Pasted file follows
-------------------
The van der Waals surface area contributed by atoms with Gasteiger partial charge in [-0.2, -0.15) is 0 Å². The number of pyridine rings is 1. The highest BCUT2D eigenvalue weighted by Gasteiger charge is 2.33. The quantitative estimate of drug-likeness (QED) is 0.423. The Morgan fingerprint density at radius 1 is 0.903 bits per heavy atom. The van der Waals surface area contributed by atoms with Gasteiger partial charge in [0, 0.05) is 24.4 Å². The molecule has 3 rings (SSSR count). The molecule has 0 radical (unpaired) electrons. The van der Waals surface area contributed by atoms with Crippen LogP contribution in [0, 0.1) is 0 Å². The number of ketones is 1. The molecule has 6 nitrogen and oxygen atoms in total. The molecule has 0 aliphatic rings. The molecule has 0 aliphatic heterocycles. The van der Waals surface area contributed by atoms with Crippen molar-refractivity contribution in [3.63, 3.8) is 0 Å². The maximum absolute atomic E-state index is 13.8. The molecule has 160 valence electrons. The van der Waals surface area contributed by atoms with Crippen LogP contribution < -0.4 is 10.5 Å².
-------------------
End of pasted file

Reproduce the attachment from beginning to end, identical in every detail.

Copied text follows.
The van der Waals surface area contributed by atoms with Gasteiger partial charge in [-0.2, -0.15) is 0 Å². The number of pyridine rings is 1. The highest BCUT2D eigenvalue weighted by Gasteiger charge is 2.33. The quantitative estimate of drug-likeness (QED) is 0.423. The Morgan fingerprint density at radius 1 is 0.903 bits per heavy atom. The van der Waals surface area contributed by atoms with Gasteiger partial charge in [0, 0.05) is 24.4 Å². The molecule has 3 rings (SSSR count). The molecule has 0 radical (unpaired) electrons. The van der Waals surface area contributed by atoms with Crippen LogP contribution in [0, 0.1) is 0 Å². The number of ketones is 1. The molecule has 6 nitrogen and oxygen atoms in total. The molecule has 0 aliphatic rings. The molecule has 0 aliphatic heterocycles. The van der Waals surface area contributed by atoms with Crippen molar-refractivity contribution in [3.63, 3.8) is 0 Å². The maximum absolute atomic E-state index is 13.8. The molecule has 160 valence electrons. The van der Waals surface area contributed by atoms with Crippen LogP contribution < -0.4 is 10.5 Å².